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Towards a novel multi-scale integration of social dynamics and metabolic issues through evolutionary game theory on multiplex networks

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As natural systems continuously evolve and become more increasingly connected, the recent advances in network science and complex systems open the way for deeply analysing, identifying and quantifying the underlying factors able to drive these networks. Multi-layer and multiplex networks represent a major advance in the description of real-world social networks, and have allowed to shed light on diffusion phenomena and the propagation of behaviours. Human beings live and interact through social multiplex networks, so that behaviours and decisions are the result of more complex cognitive reasons and connectedness on different spaces. Human cooperation dilemma becomes an even more challenging question, thus one of the main targets of our interdisciplinary research activity has been focusing on the evolutionary dynamics of human cooperation on multiplex networks, exploring how and why it happens, quantifying the impact of homophily among people and the selection of different spatial configurations of critical mass in the emergent dynamics. In order to analyse the evolutionary dynamics, the mathematical framework of Evolutionary Game Theory has been taken into account, considering the most common social dilemmas. Furthermore, we have adopted a bio-inspired approach, considering human-related factors, such as homophily, heterogeneity, micro-affirmations and micro-inequities. Gut microbiota and human relationships are strictly connected to each other. What we eat reflects our body-mind connection and synchronizes with people around us. However, how this impacts on gut microbiota and, conversely, how gut bacteria influence our dietary behaviours has not been explored yet. Recently, this has raised our interest to investigate the evolutionary dynamics of their interplay on a social multiplex network. To quantify the complex dynamics of this interplay between gut and human behaviours, we have explored the “gut-human behaviour axis” and its evolutionary dynamics in a real-world scenario represented by the social multiplex network. We have defined a dual type of similarity, homophily and gut similarity, other than psychological and unconscious biases. Then, we have analysed the dynamics of social and gut microbial communities, quantifying the impact of human behaviours on diets and gut microbiota and, backwards, through a control mechanism. Meal timing mechanisms and “chrono-nutrition” play a crucial role in feeding behaviours, along with the quality and quantity of food intake. Considering a population of shift workers, we have explored the dynamic interplay between their eating behaviours and gut microbiota, modeling the social dynamics of chrono-nutrition in a multiplex network. Overall, multi-layered networks allow us to deal with several aspects on various scales include both macroscopic and microscopic aspects in the investigation of the underlying mechanisms and the hidden dynamics of complex and collective phenomena. The proposed models based on social multiplexity are able to integrate data and knowledge, reducing the inherent complexity and, at the same time, allowing us to gain a better understanding of social phenomena, make predictions and design innovative strategies for ICT and society. Our goal is to propose a thought-provoking and novel methodological approach, that exploits a game-theoretical approach to get multi-scale integration of different macro-scale and micro-scale aspects, ranging from complex networks to metabolic issues, other than including psychological and cognitive biases, in the investigation and modeling of the social dynamics and propagation of diffusion phenomena and emergent behaviours.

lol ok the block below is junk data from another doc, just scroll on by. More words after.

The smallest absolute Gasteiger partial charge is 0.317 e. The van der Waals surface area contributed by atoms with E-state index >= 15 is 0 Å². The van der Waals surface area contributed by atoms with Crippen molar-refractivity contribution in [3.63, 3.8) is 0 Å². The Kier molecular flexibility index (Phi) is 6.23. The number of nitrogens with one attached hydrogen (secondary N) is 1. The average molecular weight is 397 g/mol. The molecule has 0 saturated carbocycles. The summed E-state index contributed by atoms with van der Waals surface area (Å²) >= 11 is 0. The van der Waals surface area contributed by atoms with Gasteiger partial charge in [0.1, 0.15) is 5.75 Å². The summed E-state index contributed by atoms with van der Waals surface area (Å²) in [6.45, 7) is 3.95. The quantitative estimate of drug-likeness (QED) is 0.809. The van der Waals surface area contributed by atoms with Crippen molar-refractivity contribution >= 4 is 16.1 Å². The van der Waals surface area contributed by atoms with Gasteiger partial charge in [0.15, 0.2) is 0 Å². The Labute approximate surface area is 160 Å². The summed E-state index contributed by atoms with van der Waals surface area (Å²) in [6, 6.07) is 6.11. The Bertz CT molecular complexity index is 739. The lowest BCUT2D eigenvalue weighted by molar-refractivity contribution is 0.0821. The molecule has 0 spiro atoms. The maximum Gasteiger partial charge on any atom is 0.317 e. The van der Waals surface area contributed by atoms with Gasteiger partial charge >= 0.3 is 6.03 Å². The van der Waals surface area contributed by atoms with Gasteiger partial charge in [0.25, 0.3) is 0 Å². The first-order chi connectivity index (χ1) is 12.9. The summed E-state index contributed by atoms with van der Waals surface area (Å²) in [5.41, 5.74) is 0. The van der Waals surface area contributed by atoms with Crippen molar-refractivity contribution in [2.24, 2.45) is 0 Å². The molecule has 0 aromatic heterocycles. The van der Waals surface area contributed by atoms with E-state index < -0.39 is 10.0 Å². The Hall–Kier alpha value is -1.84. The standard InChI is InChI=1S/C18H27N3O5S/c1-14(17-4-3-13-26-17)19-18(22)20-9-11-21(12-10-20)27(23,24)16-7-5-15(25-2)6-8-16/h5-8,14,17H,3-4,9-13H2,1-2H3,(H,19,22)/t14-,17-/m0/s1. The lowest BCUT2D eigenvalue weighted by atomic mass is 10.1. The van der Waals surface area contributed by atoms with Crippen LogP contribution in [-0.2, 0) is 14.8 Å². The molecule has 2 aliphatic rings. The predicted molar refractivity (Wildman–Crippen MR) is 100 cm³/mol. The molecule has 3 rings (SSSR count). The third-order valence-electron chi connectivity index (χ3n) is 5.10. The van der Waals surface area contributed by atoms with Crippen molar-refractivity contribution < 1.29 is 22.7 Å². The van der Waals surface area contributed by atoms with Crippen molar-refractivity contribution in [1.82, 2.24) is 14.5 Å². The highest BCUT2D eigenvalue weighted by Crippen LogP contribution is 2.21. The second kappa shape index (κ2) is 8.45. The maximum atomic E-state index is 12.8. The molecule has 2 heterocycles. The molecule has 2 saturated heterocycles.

This talk is part of the CL-CompBio series.

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